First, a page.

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Pretreatment with mild heat shock is known to protect cells from severe stress (acquired thermotolerance). Here we addressed the mechanism of this phenomenon by using primary human fibroblasts. Severe heat shock (45 degrees C, 75 min) of the fibroblasts caused cell death displaying morphological characteristics of apoptosis; however, it was caspase(More)
Cellular stress can trigger a process of self-destruction known as apoptosis. Cells can also respond to stress by adaptive changes that increase their ability to tolerate normally lethal conditions. Expression of the major heat-inducible protein hsp70 protects cells from heat-induced apoptosis. hsp70 has been reported to act in some situations upstream or(More)
The cause of Huntington's disease is expansion of polyglutamine (polyQ) domain in huntingtin, which makes this protein both neurotoxic and aggregation prone. Here we developed the first yeast model, which establishes a direct link between aggregation of expanded polyQ domain and its cytotoxicity. Our data indicated that deficiencies in molecular chaperones(More)
Abnormal proteins, which escape chaperone-mediated refolding or proteasome-dependent degradation, aggregate and form inclusion bodies (IBs). In several neurodegenerative diseases, such IBs can be formed by proteins with expanded polyglutamine (polyQ) domains (e.g., huntingtin). This work studies the regulation of intracellular IB formation using an(More)
Polyglutamine (polyQ) disorders, including Huntington's disease (HD), are caused by expansion of polyQ-encoding repeats within otherwise unrelated gene products. In polyQ diseases, the pathology and death of affected neurons are associated with the accumulation of mutant proteins in insoluble aggregates. Several studies implicate polyQ-dependent aggregation(More)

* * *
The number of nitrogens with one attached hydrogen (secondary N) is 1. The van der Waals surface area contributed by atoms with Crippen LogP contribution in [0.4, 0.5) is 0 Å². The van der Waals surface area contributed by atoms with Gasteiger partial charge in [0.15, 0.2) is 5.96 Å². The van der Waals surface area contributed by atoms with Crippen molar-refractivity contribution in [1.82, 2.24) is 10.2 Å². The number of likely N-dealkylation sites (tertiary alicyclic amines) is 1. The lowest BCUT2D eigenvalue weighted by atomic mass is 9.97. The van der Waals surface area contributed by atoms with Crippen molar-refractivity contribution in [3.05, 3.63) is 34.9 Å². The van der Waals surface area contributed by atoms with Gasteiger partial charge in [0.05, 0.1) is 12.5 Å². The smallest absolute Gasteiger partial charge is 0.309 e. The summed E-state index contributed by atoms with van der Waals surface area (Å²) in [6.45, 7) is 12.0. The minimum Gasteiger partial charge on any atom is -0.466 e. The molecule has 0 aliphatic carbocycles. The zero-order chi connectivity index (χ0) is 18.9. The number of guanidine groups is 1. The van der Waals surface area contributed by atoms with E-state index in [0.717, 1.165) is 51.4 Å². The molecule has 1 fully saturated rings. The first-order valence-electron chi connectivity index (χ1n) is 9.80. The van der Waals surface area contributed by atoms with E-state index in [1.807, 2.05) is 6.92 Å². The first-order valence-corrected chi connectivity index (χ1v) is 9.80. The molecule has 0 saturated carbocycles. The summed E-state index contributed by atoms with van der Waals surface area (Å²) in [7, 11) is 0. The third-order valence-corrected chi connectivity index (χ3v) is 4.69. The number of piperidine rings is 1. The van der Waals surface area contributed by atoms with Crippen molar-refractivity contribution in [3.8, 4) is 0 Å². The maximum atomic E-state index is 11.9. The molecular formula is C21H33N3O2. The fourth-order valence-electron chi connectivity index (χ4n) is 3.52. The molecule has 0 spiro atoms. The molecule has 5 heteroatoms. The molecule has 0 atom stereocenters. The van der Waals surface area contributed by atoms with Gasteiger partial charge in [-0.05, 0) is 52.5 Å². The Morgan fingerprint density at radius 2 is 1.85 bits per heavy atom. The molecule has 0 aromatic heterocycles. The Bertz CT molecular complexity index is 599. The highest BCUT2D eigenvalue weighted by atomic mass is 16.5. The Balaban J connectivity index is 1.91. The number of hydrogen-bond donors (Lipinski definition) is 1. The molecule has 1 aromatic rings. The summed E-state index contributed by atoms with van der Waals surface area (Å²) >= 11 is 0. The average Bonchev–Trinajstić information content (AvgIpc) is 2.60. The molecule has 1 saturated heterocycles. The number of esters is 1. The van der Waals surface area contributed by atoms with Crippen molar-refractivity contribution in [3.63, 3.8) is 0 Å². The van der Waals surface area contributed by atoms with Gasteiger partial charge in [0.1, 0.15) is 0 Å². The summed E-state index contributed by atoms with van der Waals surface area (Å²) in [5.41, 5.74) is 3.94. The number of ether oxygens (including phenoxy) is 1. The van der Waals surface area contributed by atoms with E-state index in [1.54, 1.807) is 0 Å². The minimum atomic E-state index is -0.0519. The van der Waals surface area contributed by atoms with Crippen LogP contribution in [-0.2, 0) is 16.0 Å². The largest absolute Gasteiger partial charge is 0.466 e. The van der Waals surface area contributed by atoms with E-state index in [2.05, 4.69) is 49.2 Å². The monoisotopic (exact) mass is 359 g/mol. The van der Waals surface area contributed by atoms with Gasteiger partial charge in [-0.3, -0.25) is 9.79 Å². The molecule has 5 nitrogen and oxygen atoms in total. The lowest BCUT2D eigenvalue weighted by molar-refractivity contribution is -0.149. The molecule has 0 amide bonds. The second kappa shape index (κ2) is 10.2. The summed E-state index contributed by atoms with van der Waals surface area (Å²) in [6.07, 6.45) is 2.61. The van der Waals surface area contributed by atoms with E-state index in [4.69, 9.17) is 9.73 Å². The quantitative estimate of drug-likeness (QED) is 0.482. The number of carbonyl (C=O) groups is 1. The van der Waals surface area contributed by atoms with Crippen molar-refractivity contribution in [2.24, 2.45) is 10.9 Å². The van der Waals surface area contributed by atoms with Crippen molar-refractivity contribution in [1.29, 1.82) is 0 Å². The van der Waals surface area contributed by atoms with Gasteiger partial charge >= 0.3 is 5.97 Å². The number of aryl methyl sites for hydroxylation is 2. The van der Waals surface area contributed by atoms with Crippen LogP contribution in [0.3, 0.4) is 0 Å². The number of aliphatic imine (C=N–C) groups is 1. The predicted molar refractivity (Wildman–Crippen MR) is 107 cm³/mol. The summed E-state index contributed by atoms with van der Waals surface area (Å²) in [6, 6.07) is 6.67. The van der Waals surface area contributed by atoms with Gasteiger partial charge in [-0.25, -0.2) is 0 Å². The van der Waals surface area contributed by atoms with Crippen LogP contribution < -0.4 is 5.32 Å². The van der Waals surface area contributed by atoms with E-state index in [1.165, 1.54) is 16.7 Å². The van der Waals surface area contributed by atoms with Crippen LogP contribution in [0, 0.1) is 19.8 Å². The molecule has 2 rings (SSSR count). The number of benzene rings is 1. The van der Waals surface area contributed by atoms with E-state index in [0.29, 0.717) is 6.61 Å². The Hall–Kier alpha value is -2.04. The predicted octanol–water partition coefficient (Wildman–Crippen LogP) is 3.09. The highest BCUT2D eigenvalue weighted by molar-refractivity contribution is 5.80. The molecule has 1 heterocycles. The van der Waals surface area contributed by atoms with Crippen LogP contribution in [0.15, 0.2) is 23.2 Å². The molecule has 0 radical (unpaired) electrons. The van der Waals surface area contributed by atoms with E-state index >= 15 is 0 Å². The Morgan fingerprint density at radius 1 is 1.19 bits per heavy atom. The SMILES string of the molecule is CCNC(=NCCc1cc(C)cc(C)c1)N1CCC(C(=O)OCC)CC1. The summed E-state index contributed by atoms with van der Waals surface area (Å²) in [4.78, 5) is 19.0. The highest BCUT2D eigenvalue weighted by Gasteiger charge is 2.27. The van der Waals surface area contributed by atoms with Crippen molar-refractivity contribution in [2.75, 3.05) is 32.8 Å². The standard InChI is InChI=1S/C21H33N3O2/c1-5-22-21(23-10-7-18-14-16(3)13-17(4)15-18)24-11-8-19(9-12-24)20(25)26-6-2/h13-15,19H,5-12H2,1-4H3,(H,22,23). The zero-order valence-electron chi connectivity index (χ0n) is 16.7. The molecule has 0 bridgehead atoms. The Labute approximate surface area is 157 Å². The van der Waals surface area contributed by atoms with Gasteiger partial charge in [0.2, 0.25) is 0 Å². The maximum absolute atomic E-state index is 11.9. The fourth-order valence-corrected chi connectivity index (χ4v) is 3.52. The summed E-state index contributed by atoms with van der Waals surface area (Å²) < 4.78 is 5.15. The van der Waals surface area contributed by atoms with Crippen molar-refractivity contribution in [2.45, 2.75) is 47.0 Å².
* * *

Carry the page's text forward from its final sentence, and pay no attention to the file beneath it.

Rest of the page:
The role of aggregation of abnormal proteins in cellular toxicity is of general importance for understanding many neurological disorders. Here, using a yeast model, we demonstrate that mutations in many proteins involved in endocytosis and actin function dramatically enhance the toxic effect of polypeptides with an expanded polyglutamine (polyQ) domain.(More)
Aggresome formation is initiated upon proteasome failure, and facilitates autophagic clearance of protein aggregates to protect cells from proteotoxicity. Here we demonstrate that proteasome inhibition generates a signaling event to trigger aggresome formation. In aggresome signaling, the cell senses a build-up of aberrant newly synthesized proteins. The(More)
The effectiveness of recombinant vaccines encoding full-length M2 protein of influenza virus or its ectodomain (M2e) have previously been tested in a number of models with varying degrees of success. Recently, we reported a strong cytotoxic effect exhibited by M2 on mammalian cells in vitro. Here we demonstrated a decrease in protection when M2 was added to(More)
The aggresome is an organelle that recruits aggregated proteins for storage and degradation. We performed an siRNA screen for proteins involved in aggresome formation and identified novel mammalian AAA+ protein disaggregases RuvbL1 and RuvbL2. Depletion of RuvbL1 or RuvbL2 suppressed aggresome formation and caused buildup of multiple cytoplasmic aggregates.(More)
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